The mussels first arrived in the Great Lakes from Europe in the 1980’s and have spread to many water bodies in the eastern and Midwestern United States, including California. The first confirmed find of zebra mussels in California occurred in 2008 in San Benito County at San Justo Reservoir. That reservoir is now closed to boating recreation due to the mussel infestation. Quagga mussels have now been found in waterways within San Diego, Riverside, San Bernardino, and Orange counties.
A mussel infestation in Lake Sonoma or Lake Mendocino could impair the Russian River Coho Captive Broodstock Program’s ability to serve as a regional recovery hatchery. If infested with mussels, the broodstock program could only distribute fish into other waters infested with mussels. This would eliminate the ability of the program to plant rearing fish throughout the Central California Coastal and Evolutionarily Significant Unit and thus seriously impact the program’s effectiveness.
Consortium partners and the U.S. Army Corps of Engineers are working together to implement vulnerability studies and mandatory boat and watercraft inspection programs at local waterways, including Lake Sonoma and Lake Mendocino. The Army Corps operates and manages the recreational functions at both Lake Sonoma and Lake Mendocino. To date, a voluntary, self-imposed inspection program is in place at both reservoirs.
“The County of Mendocino is proud to support the North Coast Consortium and its efforts to keep these mussels out of our local waterways,” said Mendocino County Supervisor Carre Brown. “Lake Mendocino is an important resource not only for our water supply and fisheries, but also for our local economy which relies on boating recreation at the lake.”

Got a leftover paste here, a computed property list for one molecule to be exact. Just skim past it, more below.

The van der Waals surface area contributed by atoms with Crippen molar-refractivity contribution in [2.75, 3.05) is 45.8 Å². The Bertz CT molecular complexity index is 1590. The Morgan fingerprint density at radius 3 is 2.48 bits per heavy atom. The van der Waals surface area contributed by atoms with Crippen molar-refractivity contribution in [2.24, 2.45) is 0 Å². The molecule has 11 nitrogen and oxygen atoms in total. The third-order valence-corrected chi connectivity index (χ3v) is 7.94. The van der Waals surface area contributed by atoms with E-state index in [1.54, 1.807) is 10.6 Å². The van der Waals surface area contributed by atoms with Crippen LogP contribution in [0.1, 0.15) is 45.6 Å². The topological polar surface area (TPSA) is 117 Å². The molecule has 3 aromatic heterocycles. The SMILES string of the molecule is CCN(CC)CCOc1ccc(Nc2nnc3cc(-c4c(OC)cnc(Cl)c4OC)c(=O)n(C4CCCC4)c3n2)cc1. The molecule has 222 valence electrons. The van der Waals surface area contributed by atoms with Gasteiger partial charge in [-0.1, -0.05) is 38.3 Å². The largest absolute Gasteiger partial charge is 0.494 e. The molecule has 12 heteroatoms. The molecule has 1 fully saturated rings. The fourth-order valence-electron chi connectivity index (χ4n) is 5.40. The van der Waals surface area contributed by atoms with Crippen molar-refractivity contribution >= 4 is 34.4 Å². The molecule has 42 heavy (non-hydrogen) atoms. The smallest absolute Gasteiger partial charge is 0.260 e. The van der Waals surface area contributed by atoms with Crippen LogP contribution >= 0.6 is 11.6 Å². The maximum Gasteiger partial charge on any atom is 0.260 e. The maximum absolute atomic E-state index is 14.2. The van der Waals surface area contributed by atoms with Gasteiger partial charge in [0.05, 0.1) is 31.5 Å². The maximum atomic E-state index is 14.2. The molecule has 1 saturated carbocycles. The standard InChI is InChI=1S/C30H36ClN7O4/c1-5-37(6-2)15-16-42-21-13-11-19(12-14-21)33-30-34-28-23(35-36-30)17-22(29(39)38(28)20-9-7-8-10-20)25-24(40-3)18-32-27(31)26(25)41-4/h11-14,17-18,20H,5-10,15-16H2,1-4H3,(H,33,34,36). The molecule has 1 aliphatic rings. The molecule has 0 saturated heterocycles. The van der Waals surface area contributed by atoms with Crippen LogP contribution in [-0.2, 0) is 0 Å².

The Water Agency has created informational boat inspection cards, which beginning this summer the Sonoma County Sherriff’s Office, which patrols Lake Sonoma, will be handing out in an effort to educate boaters on how to inspect their watercrafts. Park rangers with the U.S. Army Corps of Engineers will also be handing out the informational cards to boaters at Lake Mendocino. Regional Parks will be installing educational signs at local waterways, including Spring Lake in Santa Rosa.
“The Sheriff’s Office supports educating our boating community about the real threats presented by the mussels. We are collaborating with our partners to help with this educational effort and will participate in developing a mandatory inspection program for our local waterways,” said Sonoma County Sheriff Steve Freitas.
The informational inspection cards, along with a public service announcement and more information about the mussels may be found online at www.dontmoveamussel.com.
The Sonoma County Water Agency is working to secure our future by investing in our water resources, community and environment. The Water Agency provides water supply, flood protection and sanitation services for portions of Sonoma and Marin counties. Visit us on the Web at www.sonomacountywater.org.